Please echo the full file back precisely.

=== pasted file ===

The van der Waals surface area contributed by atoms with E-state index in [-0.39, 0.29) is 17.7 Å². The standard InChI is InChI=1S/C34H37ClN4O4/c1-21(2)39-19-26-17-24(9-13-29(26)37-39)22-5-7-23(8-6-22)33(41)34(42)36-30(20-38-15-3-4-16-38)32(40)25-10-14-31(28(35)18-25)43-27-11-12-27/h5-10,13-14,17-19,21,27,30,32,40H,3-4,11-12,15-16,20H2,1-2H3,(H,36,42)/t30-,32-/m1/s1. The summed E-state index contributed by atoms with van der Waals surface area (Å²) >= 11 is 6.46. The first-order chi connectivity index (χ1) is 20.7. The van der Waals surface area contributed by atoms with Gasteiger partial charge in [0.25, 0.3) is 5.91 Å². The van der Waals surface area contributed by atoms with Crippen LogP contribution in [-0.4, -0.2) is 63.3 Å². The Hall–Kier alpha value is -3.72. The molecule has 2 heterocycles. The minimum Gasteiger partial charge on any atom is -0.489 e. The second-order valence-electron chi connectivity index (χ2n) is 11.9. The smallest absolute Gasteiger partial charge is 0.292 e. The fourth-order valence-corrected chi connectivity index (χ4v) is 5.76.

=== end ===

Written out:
The van der Waals surface area contributed by atoms with E-state index in [-0.39, 0.29) is 17.7 Å². The standard InChI is InChI=1S/C34H37ClN4O4/c1-21(2)39-19-26-17-24(9-13-29(26)37-39)22-5-7-23(8-6-22)33(41)34(42)36-30(20-38-15-3-4-16-38)32(40)25-10-14-31(28(35)18-25)43-27-11-12-27/h5-10,13-14,17-19,21,27,30,32,40H,3-4,11-12,15-16,20H2,1-2H3,(H,36,42)/t30-,32-/m1/s1. The summed E-state index contributed by atoms with van der Waals surface area (Å²) >= 11 is 6.46. The first-order chi connectivity index (χ1) is 20.7. The van der Waals surface area contributed by atoms with Gasteiger partial charge in [0.25, 0.3) is 5.91 Å². The van der Waals surface area contributed by atoms with Crippen LogP contribution in [-0.4, -0.2) is 63.3 Å². The Hall–Kier alpha value is -3.72. The molecule has 2 heterocycles. The minimum Gasteiger partial charge on any atom is -0.489 e. The second-order valence-electron chi connectivity index (χ2n) is 11.9. The smallest absolute Gasteiger partial charge is 0.292 e. The fourth-order valence-corrected chi connectivity index (χ4v) is 5.76.